“Over consumption of alcohol is a causal factor in more than 60 medical conditions including cancer, depression and dementia and yet more than half of adults who drink do so at a level above the recommended guidance. Dry January has proved to be successful in helping people moderate their drinking and benefit from a healthier lifestyle, which is why Public Health England is supporting the initiative.”
After completing Dry January participants also highlighted what benefits they experienced after 31 days alcohol free:
• 82% of participants felt a sense of achievement
• 79% of participants saved money
• 62% of participants had better sleep
• 62% of participants had more energy
• 49% of participants lost weight
Jane Appleton, Dry January participant, said: “I first took part in Dry January in 2013. A few years of some stressful jobs had left me reaching for the red wine at night as an automatic response and I knew that wasn’t great.
“Both years I have started February feeling fantastically healthy. Dry January has definitely changed my attitude to drinking.”
Notes to editors
Dry January campaign spokespeople are available for interview please contact Cara Barrett via email email@example.com or call on 020 7566 9803.
1. More information about the study
The study was completed independently by the University of Sussex to address a lack of information about characteristics associated with successful completion of a planned period of abstinence or how success or failure in planed abstinence affects subsequent alcohol consumption. Participants were surveyed three times, before they started Dry January (baseline), at the beginning of February and then again in August.
Levels of harmful drinking were measured through the Alcohol Use Disorders Identification Test (AUDIT), a simple screening tool which is designed to pick up early signs of hazardous and harmful drinking.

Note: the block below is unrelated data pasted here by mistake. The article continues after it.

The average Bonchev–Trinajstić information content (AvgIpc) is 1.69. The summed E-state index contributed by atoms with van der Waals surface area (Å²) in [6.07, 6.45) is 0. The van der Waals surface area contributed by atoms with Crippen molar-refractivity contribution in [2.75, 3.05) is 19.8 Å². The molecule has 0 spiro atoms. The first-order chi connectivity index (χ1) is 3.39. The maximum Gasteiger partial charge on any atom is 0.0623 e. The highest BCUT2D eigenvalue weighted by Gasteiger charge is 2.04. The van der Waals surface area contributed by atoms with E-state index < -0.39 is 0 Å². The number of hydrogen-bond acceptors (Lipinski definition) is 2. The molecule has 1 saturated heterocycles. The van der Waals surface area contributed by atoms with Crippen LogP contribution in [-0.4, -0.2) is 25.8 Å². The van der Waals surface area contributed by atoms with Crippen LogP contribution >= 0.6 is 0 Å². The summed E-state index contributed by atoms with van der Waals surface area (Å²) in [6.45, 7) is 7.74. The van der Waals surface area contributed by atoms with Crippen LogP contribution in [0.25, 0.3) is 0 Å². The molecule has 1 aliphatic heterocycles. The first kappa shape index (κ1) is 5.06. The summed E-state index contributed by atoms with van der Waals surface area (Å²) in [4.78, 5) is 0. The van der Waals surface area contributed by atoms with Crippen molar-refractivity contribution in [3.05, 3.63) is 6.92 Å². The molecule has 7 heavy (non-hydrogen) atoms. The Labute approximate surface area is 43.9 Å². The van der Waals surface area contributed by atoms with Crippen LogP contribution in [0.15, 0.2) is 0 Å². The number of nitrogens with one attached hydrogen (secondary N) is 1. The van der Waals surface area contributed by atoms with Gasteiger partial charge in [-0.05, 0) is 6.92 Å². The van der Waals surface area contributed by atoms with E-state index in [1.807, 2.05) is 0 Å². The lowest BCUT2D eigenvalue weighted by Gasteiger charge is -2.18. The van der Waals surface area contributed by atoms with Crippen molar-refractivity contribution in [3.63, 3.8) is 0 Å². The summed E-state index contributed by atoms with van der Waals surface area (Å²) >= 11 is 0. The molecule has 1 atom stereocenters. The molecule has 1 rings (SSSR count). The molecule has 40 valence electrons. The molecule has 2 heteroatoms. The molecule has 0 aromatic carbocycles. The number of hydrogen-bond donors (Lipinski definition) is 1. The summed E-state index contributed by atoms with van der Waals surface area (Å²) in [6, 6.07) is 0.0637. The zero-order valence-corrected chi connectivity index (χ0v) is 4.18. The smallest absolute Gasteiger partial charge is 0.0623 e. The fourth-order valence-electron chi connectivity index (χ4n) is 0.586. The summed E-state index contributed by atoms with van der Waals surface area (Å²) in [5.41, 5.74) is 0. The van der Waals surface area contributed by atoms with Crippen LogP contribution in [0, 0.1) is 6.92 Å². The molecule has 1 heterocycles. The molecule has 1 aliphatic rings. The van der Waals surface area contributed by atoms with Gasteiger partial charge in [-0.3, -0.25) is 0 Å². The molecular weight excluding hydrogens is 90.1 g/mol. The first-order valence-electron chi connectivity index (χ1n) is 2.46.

Drink Refusal Self-Efficacy (DRSE) was measured in relation to social pressure, emotional relief, and opportunistic drinking.
2. More information about Dry January
Dry January is a campaign by Alcohol Concern aimed at the social drinker, encouraging them to give up alcohol for a month. It is not a medical detox programme.
For the 2015 campaign, Alcohol Concern are partnering with Public Health England.
Public Health England exists to protect and improve the nation’s health and wellbeing, and reduce health inequalities. It does this through advocacy, partnerships, world-class science, knowledge and intelligence, and the delivery of specialist public health services. PHE is an operationally autonomous executive agency of the Department of Health.
Find out more at www.dryjanuary.org.uk, follow us on Facebook www.facebook.com/DryJanuary and Twitter @dryjanuary and use the hashtag #DryJanuary2015.
Dry January 2014 in numbers
• 17,312 people took part with us online – over 400% more than 2013
• 25,077 likes on Facebook
• 3,461 followers on Twitter
• 800 + pieces of media coverage
• 10 online advice sessions with more than 10,000 people tuning in to each one
• Dry January is a registered trademark of Alcohol Concern
3. Information about Alcohol Awareness Week
The week runs from 17th – 24th November. The theme for the week is “Facing our alcohol problem – taking back our health and high streets”. The following hashtag is being used #AAW14